Guyana booths draw crowds at Carifesta grand market

Guyana exhibited literary works, craft and fashion at the Carifesta Grand Cultural Market and Trade Fair on Wednesday in Suriname and its food stalls were a hit.

Little sparkles of the green land of Guyana added to the ambience of the festivities and could be identified by the waving Golden Arrowheads which could be spotted from a distance.

Just as one entered the gates of the Kamer van Koophandel en Fabriehken (KKF) complex (an organisation equivalent to the Georgetown Chamber of Commerce and Industry) were the country booths showcasing the crafts and culture of the various participating countries of Carifesta which started on August 16 and runs until Sunday. The Guyana booth was one of the popular exhibitors with craft from St Cuthbert’s Mission on the Mahaica River in a section of the display organised by the Guyana Arts and Crafts Producers Association. The Guyanese had tourism magazines to distribute for free but the craft items were on sale.

Several participants reported that many people had asked about the GuyExpo Trade Fair. A lady who asked not to be named, stated that she wished that more emphasis had been placed on the upcoming National Exhibition and Amerindian Heritage Month. “These events are just a few days away and we should’ve come more prepared to promote Guyana. Sure we have our sets and magazines but we didn’t come with a tourism package to invite them over,” she said.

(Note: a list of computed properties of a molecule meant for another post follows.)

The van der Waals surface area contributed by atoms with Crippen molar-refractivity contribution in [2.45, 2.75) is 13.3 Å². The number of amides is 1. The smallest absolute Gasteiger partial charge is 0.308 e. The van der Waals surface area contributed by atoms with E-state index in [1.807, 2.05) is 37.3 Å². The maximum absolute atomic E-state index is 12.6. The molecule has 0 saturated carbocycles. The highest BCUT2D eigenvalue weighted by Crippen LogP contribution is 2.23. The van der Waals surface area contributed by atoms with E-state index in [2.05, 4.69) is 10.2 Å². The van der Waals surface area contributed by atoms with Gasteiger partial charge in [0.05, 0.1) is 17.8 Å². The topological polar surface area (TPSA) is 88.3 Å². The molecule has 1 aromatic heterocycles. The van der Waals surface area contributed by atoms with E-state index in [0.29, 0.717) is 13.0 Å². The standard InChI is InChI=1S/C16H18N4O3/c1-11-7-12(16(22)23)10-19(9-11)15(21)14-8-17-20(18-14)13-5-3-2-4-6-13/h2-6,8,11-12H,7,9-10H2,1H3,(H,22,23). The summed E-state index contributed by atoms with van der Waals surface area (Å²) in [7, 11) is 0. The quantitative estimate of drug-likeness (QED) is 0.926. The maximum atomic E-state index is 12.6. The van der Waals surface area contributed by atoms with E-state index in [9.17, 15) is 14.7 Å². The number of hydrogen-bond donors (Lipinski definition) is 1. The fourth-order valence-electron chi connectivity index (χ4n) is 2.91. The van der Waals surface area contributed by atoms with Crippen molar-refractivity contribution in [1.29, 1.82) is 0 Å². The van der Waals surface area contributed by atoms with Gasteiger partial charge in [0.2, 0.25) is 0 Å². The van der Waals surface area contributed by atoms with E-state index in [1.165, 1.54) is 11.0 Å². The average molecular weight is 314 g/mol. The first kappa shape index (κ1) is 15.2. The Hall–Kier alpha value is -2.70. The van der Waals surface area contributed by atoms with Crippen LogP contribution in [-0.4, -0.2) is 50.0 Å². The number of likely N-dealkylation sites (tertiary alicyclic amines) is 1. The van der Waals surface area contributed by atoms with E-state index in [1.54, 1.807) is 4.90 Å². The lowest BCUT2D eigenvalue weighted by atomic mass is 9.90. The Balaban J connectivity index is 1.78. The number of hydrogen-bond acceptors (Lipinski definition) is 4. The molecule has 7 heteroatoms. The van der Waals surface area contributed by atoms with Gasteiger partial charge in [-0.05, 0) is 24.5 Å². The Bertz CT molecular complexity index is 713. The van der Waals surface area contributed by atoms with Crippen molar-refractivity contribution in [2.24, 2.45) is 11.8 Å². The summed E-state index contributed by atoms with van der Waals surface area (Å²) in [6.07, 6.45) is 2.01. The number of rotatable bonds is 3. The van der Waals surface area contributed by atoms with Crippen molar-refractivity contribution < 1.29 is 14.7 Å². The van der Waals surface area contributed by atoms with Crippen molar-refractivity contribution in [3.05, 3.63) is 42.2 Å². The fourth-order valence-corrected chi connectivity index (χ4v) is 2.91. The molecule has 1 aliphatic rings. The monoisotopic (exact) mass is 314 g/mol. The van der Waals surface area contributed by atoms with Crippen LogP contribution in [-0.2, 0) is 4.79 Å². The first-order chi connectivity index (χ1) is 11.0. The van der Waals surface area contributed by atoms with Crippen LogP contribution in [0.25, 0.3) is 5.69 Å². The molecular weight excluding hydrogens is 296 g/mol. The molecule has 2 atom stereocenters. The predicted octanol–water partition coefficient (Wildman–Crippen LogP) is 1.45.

The literary booth

The literary booth

A building away was the literary section. The University of Guyana Library managed this booth and featured the books of some of the Guyana Prize for Literature winners: Sir Wilson Harris, Mark McWatt, David Dabydeen, Cyril Dabydeen, Rooplall Monar, Grace Nichols, Marc Matthews, Harischandra Khemraj, Ruel Johnson, Berkley Semple, Paloma Mohamed, Ryhaan Shah, Pauline Melville, Raywat Deonandan, Michael Gilkes, Beryl Gilroy, Denise Harris, Harold Bascom, Roy Heath, Stanley Greaves, Elly Niland, and Haitian Myriam Chancy, winner of the Inaugural Guyana Prize for Literature Caribbean Award 2010. The three hundred-plus books exhibited were not for sale but could have been browsed.

Guyana is known for its variety of dishes and excellence in the culinary arts. The Carnegie School of Home Economics did the Guyanese people proud as they attracted many visitors to their booth. Guyanese pepperpot, curry with rice or roti, cook-up rice, fried rice, black cake, fruit cake, metemgee, boil and fry ground provisions, mauby, float bake and saltfish, potroast and stir fried chicken were all on the menu. At Guyana’s booth one felt lucky to be served after the hassle of being in such a large crowd. The servers reported a solid turn out every evening and more often than not they ran out of dishes and would have to hurry into the kitchenette to whip up more.

At the centre of the KKF Tarmac were other craft booths and it was here that most of the Guyanese contingent who came independently from the government-supported delegation were situated. Dellos Leather and Cummings Leather Establishment expressed their disappointment at the lack of support from both the government and the patrons who bypassed their booths because they were unfavourably positioned behind others.